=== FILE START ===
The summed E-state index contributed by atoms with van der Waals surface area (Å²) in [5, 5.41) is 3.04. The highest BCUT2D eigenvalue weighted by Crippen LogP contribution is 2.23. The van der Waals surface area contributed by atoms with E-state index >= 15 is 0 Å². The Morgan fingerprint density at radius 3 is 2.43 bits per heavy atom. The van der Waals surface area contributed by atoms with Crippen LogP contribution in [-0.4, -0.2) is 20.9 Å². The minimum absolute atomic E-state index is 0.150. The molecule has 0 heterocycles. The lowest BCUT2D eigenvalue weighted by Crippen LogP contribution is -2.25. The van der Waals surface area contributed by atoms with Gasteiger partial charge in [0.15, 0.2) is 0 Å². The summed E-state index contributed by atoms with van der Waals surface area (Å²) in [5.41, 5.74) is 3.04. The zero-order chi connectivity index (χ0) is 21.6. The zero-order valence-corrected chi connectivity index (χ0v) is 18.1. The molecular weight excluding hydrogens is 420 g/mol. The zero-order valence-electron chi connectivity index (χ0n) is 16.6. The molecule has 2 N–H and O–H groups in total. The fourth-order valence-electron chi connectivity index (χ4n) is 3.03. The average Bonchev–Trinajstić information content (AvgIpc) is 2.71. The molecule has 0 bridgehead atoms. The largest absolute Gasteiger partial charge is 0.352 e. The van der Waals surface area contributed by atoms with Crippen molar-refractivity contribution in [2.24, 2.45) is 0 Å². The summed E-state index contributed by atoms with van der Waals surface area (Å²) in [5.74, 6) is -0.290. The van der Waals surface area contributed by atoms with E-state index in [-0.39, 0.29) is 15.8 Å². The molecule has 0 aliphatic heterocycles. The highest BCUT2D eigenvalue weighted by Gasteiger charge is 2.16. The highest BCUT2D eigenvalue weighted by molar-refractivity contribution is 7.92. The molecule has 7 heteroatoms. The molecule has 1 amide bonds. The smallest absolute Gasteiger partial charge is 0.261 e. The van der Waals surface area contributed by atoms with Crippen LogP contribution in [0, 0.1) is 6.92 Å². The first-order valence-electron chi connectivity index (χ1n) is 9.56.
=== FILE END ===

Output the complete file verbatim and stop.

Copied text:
The summed E-state index contributed by atoms with van der Waals surface area (Å²) in [5, 5.41) is 3.04. The highest BCUT2D eigenvalue weighted by Crippen LogP contribution is 2.23. The van der Waals surface area contributed by atoms with E-state index >= 15 is 0 Å². The Morgan fingerprint density at radius 3 is 2.43 bits per heavy atom. The van der Waals surface area contributed by atoms with Crippen LogP contribution in [-0.4, -0.2) is 20.9 Å². The minimum absolute atomic E-state index is 0.150. The molecule has 0 heterocycles. The lowest BCUT2D eigenvalue weighted by Crippen LogP contribution is -2.25. The van der Waals surface area contributed by atoms with Gasteiger partial charge in [0.15, 0.2) is 0 Å². The summed E-state index contributed by atoms with van der Waals surface area (Å²) in [5.41, 5.74) is 3.04. The zero-order chi connectivity index (χ0) is 21.6. The zero-order valence-corrected chi connectivity index (χ0v) is 18.1. The molecular weight excluding hydrogens is 420 g/mol. The zero-order valence-electron chi connectivity index (χ0n) is 16.6. The molecule has 2 N–H and O–H groups in total. The fourth-order valence-electron chi connectivity index (χ4n) is 3.03. The average Bonchev–Trinajstić information content (AvgIpc) is 2.71. The molecule has 0 bridgehead atoms. The largest absolute Gasteiger partial charge is 0.352 e. The van der Waals surface area contributed by atoms with Crippen molar-refractivity contribution in [2.24, 2.45) is 0 Å². The summed E-state index contributed by atoms with van der Waals surface area (Å²) in [5.74, 6) is -0.290. The van der Waals surface area contributed by atoms with E-state index in [-0.39, 0.29) is 15.8 Å². The molecule has 0 aliphatic heterocycles. The highest BCUT2D eigenvalue weighted by Gasteiger charge is 2.16. The highest BCUT2D eigenvalue weighted by molar-refractivity contribution is 7.92. The molecule has 7 heteroatoms. The molecule has 1 amide bonds. The smallest absolute Gasteiger partial charge is 0.261 e. The van der Waals surface area contributed by atoms with Crippen LogP contribution in [0, 0.1) is 6.92 Å². The first-order valence-electron chi connectivity index (χ1n) is 9.56.